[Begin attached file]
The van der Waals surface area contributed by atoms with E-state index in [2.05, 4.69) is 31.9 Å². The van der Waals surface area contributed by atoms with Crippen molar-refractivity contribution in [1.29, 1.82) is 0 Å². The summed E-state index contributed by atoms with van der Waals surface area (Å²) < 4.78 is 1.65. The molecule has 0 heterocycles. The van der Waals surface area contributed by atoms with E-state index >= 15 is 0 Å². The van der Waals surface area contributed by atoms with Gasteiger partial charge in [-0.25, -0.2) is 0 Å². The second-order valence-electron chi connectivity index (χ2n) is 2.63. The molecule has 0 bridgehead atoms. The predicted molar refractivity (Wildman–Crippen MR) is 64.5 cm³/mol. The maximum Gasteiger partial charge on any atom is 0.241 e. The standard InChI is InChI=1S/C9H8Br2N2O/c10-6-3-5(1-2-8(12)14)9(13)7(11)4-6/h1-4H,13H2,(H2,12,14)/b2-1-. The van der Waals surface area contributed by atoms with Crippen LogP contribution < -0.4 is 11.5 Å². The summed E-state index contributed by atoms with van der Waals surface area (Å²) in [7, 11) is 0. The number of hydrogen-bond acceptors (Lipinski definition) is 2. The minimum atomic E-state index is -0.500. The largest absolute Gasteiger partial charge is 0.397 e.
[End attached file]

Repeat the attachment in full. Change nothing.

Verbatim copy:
The van der Waals surface area contributed by atoms with E-state index in [2.05, 4.69) is 31.9 Å². The van der Waals surface area contributed by atoms with Crippen molar-refractivity contribution in [1.29, 1.82) is 0 Å². The summed E-state index contributed by atoms with van der Waals surface area (Å²) < 4.78 is 1.65. The molecule has 0 heterocycles. The van der Waals surface area contributed by atoms with E-state index >= 15 is 0 Å². The van der Waals surface area contributed by atoms with Gasteiger partial charge in [-0.25, -0.2) is 0 Å². The second-order valence-electron chi connectivity index (χ2n) is 2.63. The molecule has 0 bridgehead atoms. The predicted molar refractivity (Wildman–Crippen MR) is 64.5 cm³/mol. The maximum Gasteiger partial charge on any atom is 0.241 e. The standard InChI is InChI=1S/C9H8Br2N2O/c10-6-3-5(1-2-8(12)14)9(13)7(11)4-6/h1-4H,13H2,(H2,12,14)/b2-1-. The van der Waals surface area contributed by atoms with Crippen LogP contribution < -0.4 is 11.5 Å². The summed E-state index contributed by atoms with van der Waals surface area (Å²) in [7, 11) is 0. The number of hydrogen-bond acceptors (Lipinski definition) is 2. The minimum atomic E-state index is -0.500. The largest absolute Gasteiger partial charge is 0.397 e.